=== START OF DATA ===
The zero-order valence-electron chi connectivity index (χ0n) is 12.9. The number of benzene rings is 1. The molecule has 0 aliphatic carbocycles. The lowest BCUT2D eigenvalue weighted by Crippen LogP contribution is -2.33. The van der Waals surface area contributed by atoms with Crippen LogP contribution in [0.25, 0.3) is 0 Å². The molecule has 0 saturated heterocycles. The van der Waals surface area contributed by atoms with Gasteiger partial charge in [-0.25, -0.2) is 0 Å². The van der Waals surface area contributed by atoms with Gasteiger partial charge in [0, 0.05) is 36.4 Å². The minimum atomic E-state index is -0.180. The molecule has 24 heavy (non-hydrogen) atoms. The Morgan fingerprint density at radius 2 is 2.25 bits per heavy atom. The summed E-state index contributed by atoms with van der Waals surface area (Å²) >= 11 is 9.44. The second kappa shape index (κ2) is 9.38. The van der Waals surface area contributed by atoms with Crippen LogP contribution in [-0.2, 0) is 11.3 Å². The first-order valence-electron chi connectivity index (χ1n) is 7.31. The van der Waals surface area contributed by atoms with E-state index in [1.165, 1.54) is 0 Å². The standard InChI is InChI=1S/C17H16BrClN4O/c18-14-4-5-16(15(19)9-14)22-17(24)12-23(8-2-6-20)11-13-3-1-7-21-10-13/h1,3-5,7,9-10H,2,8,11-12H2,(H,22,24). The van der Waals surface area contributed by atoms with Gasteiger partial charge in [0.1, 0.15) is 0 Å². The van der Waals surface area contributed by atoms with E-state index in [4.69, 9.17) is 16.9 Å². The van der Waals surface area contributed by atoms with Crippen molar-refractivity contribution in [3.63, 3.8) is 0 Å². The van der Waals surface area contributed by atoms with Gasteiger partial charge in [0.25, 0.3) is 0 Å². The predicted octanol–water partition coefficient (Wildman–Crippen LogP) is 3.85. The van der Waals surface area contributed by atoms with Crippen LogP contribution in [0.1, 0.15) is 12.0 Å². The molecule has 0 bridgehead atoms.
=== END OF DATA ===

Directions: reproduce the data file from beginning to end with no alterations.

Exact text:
The zero-order valence-electron chi connectivity index (χ0n) is 12.9. The number of benzene rings is 1. The molecule has 0 aliphatic carbocycles. The lowest BCUT2D eigenvalue weighted by Crippen LogP contribution is -2.33. The van der Waals surface area contributed by atoms with Crippen LogP contribution in [0.25, 0.3) is 0 Å². The molecule has 0 saturated heterocycles. The van der Waals surface area contributed by atoms with Gasteiger partial charge in [-0.25, -0.2) is 0 Å². The van der Waals surface area contributed by atoms with Gasteiger partial charge in [0, 0.05) is 36.4 Å². The minimum atomic E-state index is -0.180. The molecule has 24 heavy (non-hydrogen) atoms. The Morgan fingerprint density at radius 2 is 2.25 bits per heavy atom. The summed E-state index contributed by atoms with van der Waals surface area (Å²) >= 11 is 9.44. The second kappa shape index (κ2) is 9.38. The van der Waals surface area contributed by atoms with Crippen LogP contribution in [-0.2, 0) is 11.3 Å². The first-order valence-electron chi connectivity index (χ1n) is 7.31. The van der Waals surface area contributed by atoms with E-state index in [1.165, 1.54) is 0 Å². The standard InChI is InChI=1S/C17H16BrClN4O/c18-14-4-5-16(15(19)9-14)22-17(24)12-23(8-2-6-20)11-13-3-1-7-21-10-13/h1,3-5,7,9-10H,2,8,11-12H2,(H,22,24). The van der Waals surface area contributed by atoms with Gasteiger partial charge in [0.1, 0.15) is 0 Å². The van der Waals surface area contributed by atoms with E-state index in [4.69, 9.17) is 16.9 Å². The van der Waals surface area contributed by atoms with Crippen molar-refractivity contribution in [3.63, 3.8) is 0 Å². The van der Waals surface area contributed by atoms with Gasteiger partial charge in [0.25, 0.3) is 0 Å². The predicted octanol–water partition coefficient (Wildman–Crippen LogP) is 3.85. The van der Waals surface area contributed by atoms with Crippen LogP contribution in [0.1, 0.15) is 12.0 Å². The molecule has 0 bridgehead atoms.